Overall, the current study suggests that reduced SB and increased PA could lead to acutely reduced blood glucose concentration in older adults. However, to maintain a ‘healthier’ chronic glucose homeostasis, PA may have to be of a moderate-vigorous intensity. Therefore, we urge older adults to minimise SB engagement and attain a ‘physically active’ lifestyle to increase the likelihood of a ‘healthy’ glucose profile.

Inflammation and vascular stiffness

In older adults, IL-6 serum concentration is greater compared to young adults [51] and is associated with an increased risk of CVD [52]. The current study suggested that a greater engagement in sleep and SB could be beneficial towards the reduction in inflammation as those with a ‘low’ IL-6 concentration engaged in 4.8 and 3.8% more sleep and SB, respectively, compared to the entire study sample. This is in agreement with previous older adult findings, which suggested that IL-6 concentration reduced by 2.0 pg∙mL− 1 with a > 1.5 h reduction in total awake time [53]. However, it was previously illustrated that an hour increase in SB could increase IL-6 by 0.24 (95%CI 0.13, 0.35) pg∙mL− 1 in older adults [54]. The discrepancies between Henson, Yates [54] and the current study may lie in the type of analysis. Henson, Yates [54] used a multiple linear regression model, which does not account for the influence of other behaviour(s) on IL-6 in the same way that CoDA does, and may under-estimate the magnitude and direction of associations, when all other time-use compositions are not accounted for [15]. It is thought that increases in serum IL-6 is a result of increased IL-6 concentration within the muscle, which occurs during repeated muscular contraction [55]. Therefore, it is possible to postulate that an elevated amount of sleep engagement may be necessary for older adults to manage the inflammatory response, as reduced engagement in sleep is associated with an increase in IL-6 concentration and subsequently increased pain ratings within healthy middle-aged adults [56]. This relationship between pain and IL-6 may also explain why the ‘low’ IL-6 group engage in more SB as qualitative evidence stated that older adults’ main determinant for engaging in SB is to reduce sensations of pain [57]. However, given that those within ‘high’ ECMDR groups (total cholesterol, triglyceride, glucose, and HbA1c) appear to engage in more SB, compared to the entire study sample, within the current study; it would be advised that older adults engage in more sleep than SB to improve IL-6 profile.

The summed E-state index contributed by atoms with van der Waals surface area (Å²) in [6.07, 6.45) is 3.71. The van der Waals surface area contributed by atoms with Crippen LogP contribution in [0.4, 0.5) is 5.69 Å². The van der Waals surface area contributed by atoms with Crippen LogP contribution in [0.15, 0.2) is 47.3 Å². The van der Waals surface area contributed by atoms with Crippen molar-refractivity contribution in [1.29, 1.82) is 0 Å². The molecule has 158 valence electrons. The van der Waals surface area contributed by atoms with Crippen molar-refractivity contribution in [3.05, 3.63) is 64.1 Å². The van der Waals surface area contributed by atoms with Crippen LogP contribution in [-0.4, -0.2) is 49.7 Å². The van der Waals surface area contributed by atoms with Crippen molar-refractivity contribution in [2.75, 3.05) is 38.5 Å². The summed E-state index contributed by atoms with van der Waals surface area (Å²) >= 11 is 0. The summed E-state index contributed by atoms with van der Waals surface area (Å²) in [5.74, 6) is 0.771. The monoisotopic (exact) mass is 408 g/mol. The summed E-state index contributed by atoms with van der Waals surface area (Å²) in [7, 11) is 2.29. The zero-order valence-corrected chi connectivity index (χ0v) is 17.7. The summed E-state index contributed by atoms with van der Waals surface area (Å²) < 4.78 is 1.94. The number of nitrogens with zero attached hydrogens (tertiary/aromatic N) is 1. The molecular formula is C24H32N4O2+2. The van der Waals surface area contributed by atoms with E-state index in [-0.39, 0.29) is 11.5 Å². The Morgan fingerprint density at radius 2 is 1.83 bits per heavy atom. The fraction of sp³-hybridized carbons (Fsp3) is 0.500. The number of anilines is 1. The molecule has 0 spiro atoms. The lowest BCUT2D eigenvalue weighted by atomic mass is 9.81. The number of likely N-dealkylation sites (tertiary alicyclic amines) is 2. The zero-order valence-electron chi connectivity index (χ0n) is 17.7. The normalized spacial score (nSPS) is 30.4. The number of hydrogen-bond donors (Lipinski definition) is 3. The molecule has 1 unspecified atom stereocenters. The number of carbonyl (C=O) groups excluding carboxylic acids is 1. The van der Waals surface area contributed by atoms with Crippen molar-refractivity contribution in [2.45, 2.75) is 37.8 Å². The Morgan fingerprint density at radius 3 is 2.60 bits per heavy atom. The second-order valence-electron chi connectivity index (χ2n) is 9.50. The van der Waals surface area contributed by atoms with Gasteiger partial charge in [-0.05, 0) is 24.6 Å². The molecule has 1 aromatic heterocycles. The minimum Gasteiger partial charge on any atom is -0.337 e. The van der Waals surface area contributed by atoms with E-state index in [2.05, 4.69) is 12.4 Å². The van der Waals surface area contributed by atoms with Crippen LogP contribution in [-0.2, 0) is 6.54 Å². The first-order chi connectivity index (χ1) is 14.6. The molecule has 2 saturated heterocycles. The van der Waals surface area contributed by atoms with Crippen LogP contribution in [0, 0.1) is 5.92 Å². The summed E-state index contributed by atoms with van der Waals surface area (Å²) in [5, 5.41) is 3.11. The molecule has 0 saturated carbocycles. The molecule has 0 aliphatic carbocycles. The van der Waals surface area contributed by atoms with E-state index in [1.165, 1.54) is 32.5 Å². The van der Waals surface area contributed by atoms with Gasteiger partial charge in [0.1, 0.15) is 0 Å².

Increased PIIINP concentration is a marker of vascular stiffness in older adults [30]. Within sleep, sedentary behaviour, and physical activity research, there is an apparent lack of investigations into changes in PIIINP (excluding resistance training). To the author’s knowledge, only one study exists, which suggested 10-weeks of LIPA and MVPA were not sufficient to cause a change in middle-older adults’ (51–71 years) PIIINP concentration [58]. Our results suggest that those with a ‘low’ PIIINP concentration engage in a longer duration of all time-use compositions (excluding 10MVPA), most noticeably sleep, compared to the study sample and vice versa for the ‘high’ PIIINP group, when a median concentration grouping threshold is applied. The current study, therefore suggests that future research should examine the associations between sleep, sedentary behaviour, and physical activity and PIIINP in older adults to confirm or refute whether sleep, sedentary behaviour, and physical activity interventions can help reduce vascular stiffness through PIIINP pathways.

Public health implications

The key findings of this study suggest that older adults who have a healthy cholesterol and glucose profile engage in more 10MVPA and less SB than the entire study sample, respectively. This adds to the evidence base which supports the inclusion of the 10-min threshold within the UK moderate intensity PA guideline. However, given such a low percentage of older adults achieve the moderate intensity PA guidelines (when measured with accelerometery) [59], our secondary finding offers hope that older adults could be able to improve health status by reducing SB, possibly a more palatable option for the population and recommended in the 2019 Chief Medical Officers’ UK Physical Activity Guidelines [60]. Recently, physical activity guidelines for Canada and Australia have moved to considering 24-h time-use composition for children and young people. As CoDA research continues to grow within adult-older adult populations, it appears likely that there will also be a shift to 24-h guideline, which will provide end-users with a variety of options to improve their health-status and thus partially remove the more common one-size fits all approach physical activity guidance.

There appeared to be a pattern across ECMDR variables where a sub-group who engaged in more 10MVPA also engaged in less sMVPA and vice versa. It seems unlikely that this apparent pattern between sMVPA and 10MVPA is due to co-dependence as the variation matrix suggested a low co-dependence. Furthermore, without, any direct insight through an experimental manipulation of the two time-use components, it is difficult to put forward a definitive argument to explain why sMVPA and 10MVPA appear to have opposing relationships with cardiometabolic health markers. We can only speculate that some markers are upregulated by the HIIT (high intensity interval training) type stimulus (sMVPA) and downregulated by the more continuous type of stimulus (10MVPA), whilst other markers show the opposite sensitivity. In our data pooling, we categorised activities by threshold so it may be that the absolute amount of energy utilisation may have been higher within the MVPA spectrum in the sMVPA bouts, and lower within this MVPA spectrum in the 10MVPA bouts. In this event, the fuel utilisation (hence endocrine) profiles of sMVPA and 10MVPA would differ significantly [61].